BY JIM SAUNDERS
THE NEWS SERVICE OF FLORIDA
TALLAHASSEE – Amid debates across the country about higher minimum wages, three major Florida business groups filed a lawsuit Wednesday challenging a plan to gradually raise the minimum wage in Miami Beach.
The lawsuit, filed in Miami-Dade County by the Florida Retail Federation, the Florida Restaurant and Lodging Association, the Florida Chamber of Commerce and three corporations, alleges that a city ordinance to start raising the minimum wage in January 2018 violates a state law.
“The government shouldn’t dictate the relationship between an employer and employee,” Carol Dover, president and CEO of the Florida Restaurant and Lodging Association, said in a prepared statement. “If this ordinance is upheld it could have severe, unintended consequences for employers and employees across the Sunshine State and across the nation.”
The Miami Beach City Commission in June approved an ordinance that sets a minimum wage of $10.31 an hour in 2018, with the wage going up $1 a year to $13.31 on Jan. 1, 2021. In a news release, Miami Beach said it had become the first Florida city to establish a “citywide minimum living wage with a phased-in approach.”
The state’s minimum wage is $8.05 and is slated to rise to $8.10 next month.
“I am proud of our city for leading the way in reversing the trend that makes Florida a high-cost, low-wage state,” Miami Beach Mayor Philip Levine said in the June news release. “Cities throughout the United States have passed similar local minimum wage ordinances and the evidence shows the positive impact they have had on the local economy.”
Violates state law?
But the lawsuit filed Wednesday alleges that the ordinance violates part of state law that seeks to bar local governments from approving minimum wages that differ from the state or federal rates.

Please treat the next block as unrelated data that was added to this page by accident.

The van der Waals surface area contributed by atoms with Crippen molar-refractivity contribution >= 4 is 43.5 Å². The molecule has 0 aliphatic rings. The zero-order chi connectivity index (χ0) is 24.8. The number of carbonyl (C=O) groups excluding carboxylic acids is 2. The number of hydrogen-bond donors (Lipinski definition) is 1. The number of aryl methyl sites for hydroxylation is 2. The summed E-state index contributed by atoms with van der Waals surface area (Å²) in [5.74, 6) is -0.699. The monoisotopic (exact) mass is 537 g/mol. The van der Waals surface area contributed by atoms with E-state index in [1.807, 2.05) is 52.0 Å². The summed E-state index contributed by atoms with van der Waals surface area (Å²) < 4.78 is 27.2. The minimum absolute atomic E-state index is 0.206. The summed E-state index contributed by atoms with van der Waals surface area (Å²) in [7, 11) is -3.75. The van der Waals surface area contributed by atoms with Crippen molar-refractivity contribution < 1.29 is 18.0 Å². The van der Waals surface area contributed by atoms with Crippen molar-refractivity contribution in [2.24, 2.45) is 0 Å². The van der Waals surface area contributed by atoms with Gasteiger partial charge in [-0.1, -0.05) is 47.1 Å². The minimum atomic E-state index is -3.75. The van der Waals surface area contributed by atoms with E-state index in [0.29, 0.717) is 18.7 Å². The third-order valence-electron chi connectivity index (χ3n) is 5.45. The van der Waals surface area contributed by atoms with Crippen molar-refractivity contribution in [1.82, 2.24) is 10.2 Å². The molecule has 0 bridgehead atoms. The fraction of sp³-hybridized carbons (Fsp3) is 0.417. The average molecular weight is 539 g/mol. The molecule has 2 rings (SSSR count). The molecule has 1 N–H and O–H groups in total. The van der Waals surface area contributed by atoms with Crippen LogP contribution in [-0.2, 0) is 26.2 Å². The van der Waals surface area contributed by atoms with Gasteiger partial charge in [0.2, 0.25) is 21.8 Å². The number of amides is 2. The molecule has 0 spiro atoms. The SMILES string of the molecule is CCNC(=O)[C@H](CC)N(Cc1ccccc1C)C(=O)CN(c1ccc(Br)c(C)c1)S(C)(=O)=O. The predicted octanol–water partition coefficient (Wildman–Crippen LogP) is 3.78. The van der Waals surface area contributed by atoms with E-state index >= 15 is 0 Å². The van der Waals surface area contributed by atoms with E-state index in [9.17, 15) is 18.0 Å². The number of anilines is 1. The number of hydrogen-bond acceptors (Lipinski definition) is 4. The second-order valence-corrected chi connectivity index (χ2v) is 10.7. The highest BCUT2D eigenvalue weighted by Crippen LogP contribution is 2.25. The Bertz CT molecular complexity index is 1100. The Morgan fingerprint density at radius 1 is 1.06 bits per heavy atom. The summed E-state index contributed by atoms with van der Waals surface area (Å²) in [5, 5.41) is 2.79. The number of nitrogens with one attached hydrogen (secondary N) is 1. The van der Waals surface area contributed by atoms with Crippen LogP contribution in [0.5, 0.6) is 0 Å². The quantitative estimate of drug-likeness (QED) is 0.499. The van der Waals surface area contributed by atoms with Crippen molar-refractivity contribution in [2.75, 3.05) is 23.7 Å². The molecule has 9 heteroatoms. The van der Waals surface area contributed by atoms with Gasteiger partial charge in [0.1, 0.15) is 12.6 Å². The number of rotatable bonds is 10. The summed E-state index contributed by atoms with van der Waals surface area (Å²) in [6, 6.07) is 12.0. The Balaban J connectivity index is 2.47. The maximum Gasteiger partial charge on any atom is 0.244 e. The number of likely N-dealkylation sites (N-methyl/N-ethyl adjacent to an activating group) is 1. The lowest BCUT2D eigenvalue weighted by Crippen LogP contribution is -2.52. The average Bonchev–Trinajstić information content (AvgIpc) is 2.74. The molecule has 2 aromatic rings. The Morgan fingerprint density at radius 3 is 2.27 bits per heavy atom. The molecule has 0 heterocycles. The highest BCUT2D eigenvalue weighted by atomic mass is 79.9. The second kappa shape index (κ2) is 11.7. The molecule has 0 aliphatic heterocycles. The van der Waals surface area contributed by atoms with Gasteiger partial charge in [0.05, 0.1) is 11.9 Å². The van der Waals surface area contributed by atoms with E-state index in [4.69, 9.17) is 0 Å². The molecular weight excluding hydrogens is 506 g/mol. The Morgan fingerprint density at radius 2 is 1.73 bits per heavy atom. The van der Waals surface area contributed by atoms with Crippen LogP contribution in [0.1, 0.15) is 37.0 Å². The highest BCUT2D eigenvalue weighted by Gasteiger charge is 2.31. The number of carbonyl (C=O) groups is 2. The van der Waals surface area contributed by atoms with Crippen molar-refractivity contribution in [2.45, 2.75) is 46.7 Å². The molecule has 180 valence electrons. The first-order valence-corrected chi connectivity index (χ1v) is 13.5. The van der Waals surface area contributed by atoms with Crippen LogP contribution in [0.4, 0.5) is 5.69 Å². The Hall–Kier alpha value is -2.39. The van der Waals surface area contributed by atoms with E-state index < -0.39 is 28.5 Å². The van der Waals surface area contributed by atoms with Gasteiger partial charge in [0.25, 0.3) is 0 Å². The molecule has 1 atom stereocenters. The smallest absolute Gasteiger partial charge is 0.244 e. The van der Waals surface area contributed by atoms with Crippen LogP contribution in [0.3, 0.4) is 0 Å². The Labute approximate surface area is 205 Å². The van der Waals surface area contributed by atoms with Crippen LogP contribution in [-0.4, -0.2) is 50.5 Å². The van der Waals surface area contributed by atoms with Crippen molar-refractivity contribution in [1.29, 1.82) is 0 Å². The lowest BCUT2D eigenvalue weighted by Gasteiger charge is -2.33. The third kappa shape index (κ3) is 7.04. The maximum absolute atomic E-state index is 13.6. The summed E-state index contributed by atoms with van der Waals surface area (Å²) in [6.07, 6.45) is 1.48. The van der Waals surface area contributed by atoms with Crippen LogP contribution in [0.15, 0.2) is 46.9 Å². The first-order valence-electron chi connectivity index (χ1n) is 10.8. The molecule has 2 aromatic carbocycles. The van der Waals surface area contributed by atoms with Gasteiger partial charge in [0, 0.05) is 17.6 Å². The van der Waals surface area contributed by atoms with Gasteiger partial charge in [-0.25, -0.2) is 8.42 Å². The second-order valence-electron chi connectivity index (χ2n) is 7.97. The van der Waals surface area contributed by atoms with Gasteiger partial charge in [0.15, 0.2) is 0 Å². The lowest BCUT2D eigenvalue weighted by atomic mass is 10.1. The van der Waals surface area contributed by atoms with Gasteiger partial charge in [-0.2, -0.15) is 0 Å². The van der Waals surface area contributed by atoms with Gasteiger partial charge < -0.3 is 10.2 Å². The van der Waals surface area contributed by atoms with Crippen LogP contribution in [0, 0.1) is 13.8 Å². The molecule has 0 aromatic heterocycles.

The lawsuit, which seeks an injunction to block the ordinance, said the plaintiffs and the city “are in disagreement as to the construction and validity of the city wage ordinance.”
“The plaintiffs are not merely seeking legal advice or the answer to a question for curiosity,” the lawsuit said. “Instead, they are seeking a declaratory judgment from this court that the city wage ordinance is unlawful.”
Florida voters in 2004 overwhelmingly approved a constitutional amendment that has led to the state having a higher minimum wage than the federal rate. The state minimum wage is indexed to inflation, so it typically increases each year.
While the lawsuit cites a section of Florida statutes, the June news release from Miami Beach said the 2004 constitutional amendment “allowed municipalities to set a higher minimum wage than the state to more accurately reflect the higher cost of living in some parts of our very diverse state.”
City minimum wages have led to battles across the country, with many advocates seeking minimum pay rates of $15 an hour.